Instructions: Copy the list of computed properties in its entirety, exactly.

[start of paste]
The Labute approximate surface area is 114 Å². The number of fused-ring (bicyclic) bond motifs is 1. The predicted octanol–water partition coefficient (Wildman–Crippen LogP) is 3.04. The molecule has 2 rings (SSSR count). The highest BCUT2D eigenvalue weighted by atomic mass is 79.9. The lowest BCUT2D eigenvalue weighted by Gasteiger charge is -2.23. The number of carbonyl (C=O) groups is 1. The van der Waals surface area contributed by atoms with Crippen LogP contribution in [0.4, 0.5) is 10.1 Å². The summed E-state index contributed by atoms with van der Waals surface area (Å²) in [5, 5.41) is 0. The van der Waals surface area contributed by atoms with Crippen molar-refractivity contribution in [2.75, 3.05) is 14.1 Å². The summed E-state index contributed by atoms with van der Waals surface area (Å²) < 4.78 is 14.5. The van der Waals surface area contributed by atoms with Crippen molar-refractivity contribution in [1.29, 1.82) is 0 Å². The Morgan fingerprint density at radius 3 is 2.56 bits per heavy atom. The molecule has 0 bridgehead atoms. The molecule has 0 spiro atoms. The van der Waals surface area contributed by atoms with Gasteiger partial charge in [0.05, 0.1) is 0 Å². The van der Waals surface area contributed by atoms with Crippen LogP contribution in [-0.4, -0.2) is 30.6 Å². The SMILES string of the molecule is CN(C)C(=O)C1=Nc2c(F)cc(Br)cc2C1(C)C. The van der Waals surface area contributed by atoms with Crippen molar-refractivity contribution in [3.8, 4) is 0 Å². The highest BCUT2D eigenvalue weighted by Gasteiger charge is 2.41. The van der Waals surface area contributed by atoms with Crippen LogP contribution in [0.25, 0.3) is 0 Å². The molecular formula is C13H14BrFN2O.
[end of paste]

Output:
The Labute approximate surface area is 114 Å². The number of fused-ring (bicyclic) bond motifs is 1. The predicted octanol–water partition coefficient (Wildman–Crippen LogP) is 3.04. The molecule has 2 rings (SSSR count). The highest BCUT2D eigenvalue weighted by atomic mass is 79.9. The lowest BCUT2D eigenvalue weighted by Gasteiger charge is -2.23. The number of carbonyl (C=O) groups is 1. The van der Waals surface area contributed by atoms with Crippen LogP contribution in [0.4, 0.5) is 10.1 Å². The summed E-state index contributed by atoms with van der Waals surface area (Å²) in [5, 5.41) is 0. The van der Waals surface area contributed by atoms with Crippen molar-refractivity contribution in [2.75, 3.05) is 14.1 Å². The summed E-state index contributed by atoms with van der Waals surface area (Å²) < 4.78 is 14.5. The van der Waals surface area contributed by atoms with Crippen molar-refractivity contribution in [1.29, 1.82) is 0 Å². The Morgan fingerprint density at radius 3 is 2.56 bits per heavy atom. The molecule has 0 bridgehead atoms. The molecule has 0 spiro atoms. The van der Waals surface area contributed by atoms with Gasteiger partial charge in [0.05, 0.1) is 0 Å². The van der Waals surface area contributed by atoms with Crippen LogP contribution in [-0.4, -0.2) is 30.6 Å². The SMILES string of the molecule is CN(C)C(=O)C1=Nc2c(F)cc(Br)cc2C1(C)C. The van der Waals surface area contributed by atoms with Crippen molar-refractivity contribution in [3.8, 4) is 0 Å². The highest BCUT2D eigenvalue weighted by Gasteiger charge is 2.41. The van der Waals surface area contributed by atoms with Crippen LogP contribution in [0.25, 0.3) is 0 Å². The molecular formula is C13H14BrFN2O.